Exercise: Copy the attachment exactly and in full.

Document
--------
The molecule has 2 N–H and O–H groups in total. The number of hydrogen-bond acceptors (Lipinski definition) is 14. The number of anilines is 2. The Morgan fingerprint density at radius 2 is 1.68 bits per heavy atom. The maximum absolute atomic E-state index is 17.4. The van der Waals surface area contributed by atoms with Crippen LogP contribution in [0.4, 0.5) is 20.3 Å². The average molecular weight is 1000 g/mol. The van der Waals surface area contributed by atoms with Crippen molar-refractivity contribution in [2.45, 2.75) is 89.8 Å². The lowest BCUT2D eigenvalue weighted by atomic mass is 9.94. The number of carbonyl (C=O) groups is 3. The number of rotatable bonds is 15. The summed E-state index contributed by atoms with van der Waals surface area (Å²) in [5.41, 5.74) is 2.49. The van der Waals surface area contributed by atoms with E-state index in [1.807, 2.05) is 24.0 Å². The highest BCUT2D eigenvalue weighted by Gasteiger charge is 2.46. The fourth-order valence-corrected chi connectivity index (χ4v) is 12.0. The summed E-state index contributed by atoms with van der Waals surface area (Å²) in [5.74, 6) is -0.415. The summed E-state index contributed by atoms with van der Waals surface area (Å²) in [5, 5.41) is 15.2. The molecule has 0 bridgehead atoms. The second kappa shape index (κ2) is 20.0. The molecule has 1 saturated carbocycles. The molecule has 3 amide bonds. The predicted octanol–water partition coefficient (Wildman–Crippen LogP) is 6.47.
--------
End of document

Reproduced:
The molecule has 2 N–H and O–H groups in total. The number of hydrogen-bond acceptors (Lipinski definition) is 14. The number of anilines is 2. The Morgan fingerprint density at radius 2 is 1.68 bits per heavy atom. The maximum absolute atomic E-state index is 17.4. The van der Waals surface area contributed by atoms with Crippen LogP contribution in [0.4, 0.5) is 20.3 Å². The average molecular weight is 1000 g/mol. The van der Waals surface area contributed by atoms with Crippen molar-refractivity contribution in [2.45, 2.75) is 89.8 Å². The lowest BCUT2D eigenvalue weighted by atomic mass is 9.94. The number of carbonyl (C=O) groups is 3. The number of rotatable bonds is 15. The summed E-state index contributed by atoms with van der Waals surface area (Å²) in [5.41, 5.74) is 2.49. The van der Waals surface area contributed by atoms with E-state index in [1.807, 2.05) is 24.0 Å². The highest BCUT2D eigenvalue weighted by Gasteiger charge is 2.46. The fourth-order valence-corrected chi connectivity index (χ4v) is 12.0. The summed E-state index contributed by atoms with van der Waals surface area (Å²) in [5.74, 6) is -0.415. The summed E-state index contributed by atoms with van der Waals surface area (Å²) in [5, 5.41) is 15.2. The molecule has 0 bridgehead atoms. The second kappa shape index (κ2) is 20.0. The molecule has 1 saturated carbocycles. The molecule has 3 amide bonds. The predicted octanol–water partition coefficient (Wildman–Crippen LogP) is 6.47.